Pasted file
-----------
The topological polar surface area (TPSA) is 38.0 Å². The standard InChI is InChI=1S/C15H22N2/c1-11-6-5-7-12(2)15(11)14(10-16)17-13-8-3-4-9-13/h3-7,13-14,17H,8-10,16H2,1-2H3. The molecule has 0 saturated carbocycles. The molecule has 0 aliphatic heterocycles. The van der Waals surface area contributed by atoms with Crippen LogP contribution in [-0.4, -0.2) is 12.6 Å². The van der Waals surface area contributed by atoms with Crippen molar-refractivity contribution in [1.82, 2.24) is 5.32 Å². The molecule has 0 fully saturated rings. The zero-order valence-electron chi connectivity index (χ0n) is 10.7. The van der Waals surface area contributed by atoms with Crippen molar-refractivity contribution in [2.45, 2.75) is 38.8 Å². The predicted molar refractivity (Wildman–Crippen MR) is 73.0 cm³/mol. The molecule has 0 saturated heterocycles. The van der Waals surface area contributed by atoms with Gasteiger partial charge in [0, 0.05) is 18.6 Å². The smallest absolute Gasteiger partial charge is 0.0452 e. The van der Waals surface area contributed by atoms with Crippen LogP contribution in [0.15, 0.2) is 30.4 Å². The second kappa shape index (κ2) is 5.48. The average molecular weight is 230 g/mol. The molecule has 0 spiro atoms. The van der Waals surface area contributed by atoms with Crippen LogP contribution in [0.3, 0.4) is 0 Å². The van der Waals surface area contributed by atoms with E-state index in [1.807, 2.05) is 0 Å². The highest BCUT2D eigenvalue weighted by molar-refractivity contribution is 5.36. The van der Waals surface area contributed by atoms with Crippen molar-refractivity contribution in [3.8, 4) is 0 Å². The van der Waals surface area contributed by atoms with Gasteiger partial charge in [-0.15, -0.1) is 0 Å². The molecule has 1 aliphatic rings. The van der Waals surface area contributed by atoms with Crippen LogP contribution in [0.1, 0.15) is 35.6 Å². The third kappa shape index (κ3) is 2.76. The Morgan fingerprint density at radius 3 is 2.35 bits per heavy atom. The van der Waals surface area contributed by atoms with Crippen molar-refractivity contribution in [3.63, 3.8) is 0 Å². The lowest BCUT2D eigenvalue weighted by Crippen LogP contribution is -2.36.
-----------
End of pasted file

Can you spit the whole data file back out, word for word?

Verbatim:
The topological polar surface area (TPSA) is 38.0 Å². The standard InChI is InChI=1S/C15H22N2/c1-11-6-5-7-12(2)15(11)14(10-16)17-13-8-3-4-9-13/h3-7,13-14,17H,8-10,16H2,1-2H3. The molecule has 0 saturated carbocycles. The molecule has 0 aliphatic heterocycles. The van der Waals surface area contributed by atoms with Crippen LogP contribution in [-0.4, -0.2) is 12.6 Å². The van der Waals surface area contributed by atoms with Crippen molar-refractivity contribution in [1.82, 2.24) is 5.32 Å². The molecule has 0 fully saturated rings. The zero-order valence-electron chi connectivity index (χ0n) is 10.7. The van der Waals surface area contributed by atoms with Crippen molar-refractivity contribution in [2.45, 2.75) is 38.8 Å². The predicted molar refractivity (Wildman–Crippen MR) is 73.0 cm³/mol. The molecule has 0 saturated heterocycles. The van der Waals surface area contributed by atoms with Gasteiger partial charge in [0, 0.05) is 18.6 Å². The smallest absolute Gasteiger partial charge is 0.0452 e. The van der Waals surface area contributed by atoms with Crippen LogP contribution in [0.15, 0.2) is 30.4 Å². The second kappa shape index (κ2) is 5.48. The average molecular weight is 230 g/mol. The molecule has 0 spiro atoms. The van der Waals surface area contributed by atoms with Crippen LogP contribution in [0.3, 0.4) is 0 Å². The van der Waals surface area contributed by atoms with E-state index in [1.807, 2.05) is 0 Å². The highest BCUT2D eigenvalue weighted by molar-refractivity contribution is 5.36. The van der Waals surface area contributed by atoms with Crippen molar-refractivity contribution in [3.8, 4) is 0 Å². The van der Waals surface area contributed by atoms with Gasteiger partial charge in [-0.15, -0.1) is 0 Å². The molecule has 1 aliphatic rings. The van der Waals surface area contributed by atoms with Crippen LogP contribution in [0.1, 0.15) is 35.6 Å². The third kappa shape index (κ3) is 2.76. The Morgan fingerprint density at radius 3 is 2.35 bits per heavy atom. The van der Waals surface area contributed by atoms with Crippen molar-refractivity contribution in [3.63, 3.8) is 0 Å². The lowest BCUT2D eigenvalue weighted by Crippen LogP contribution is -2.36.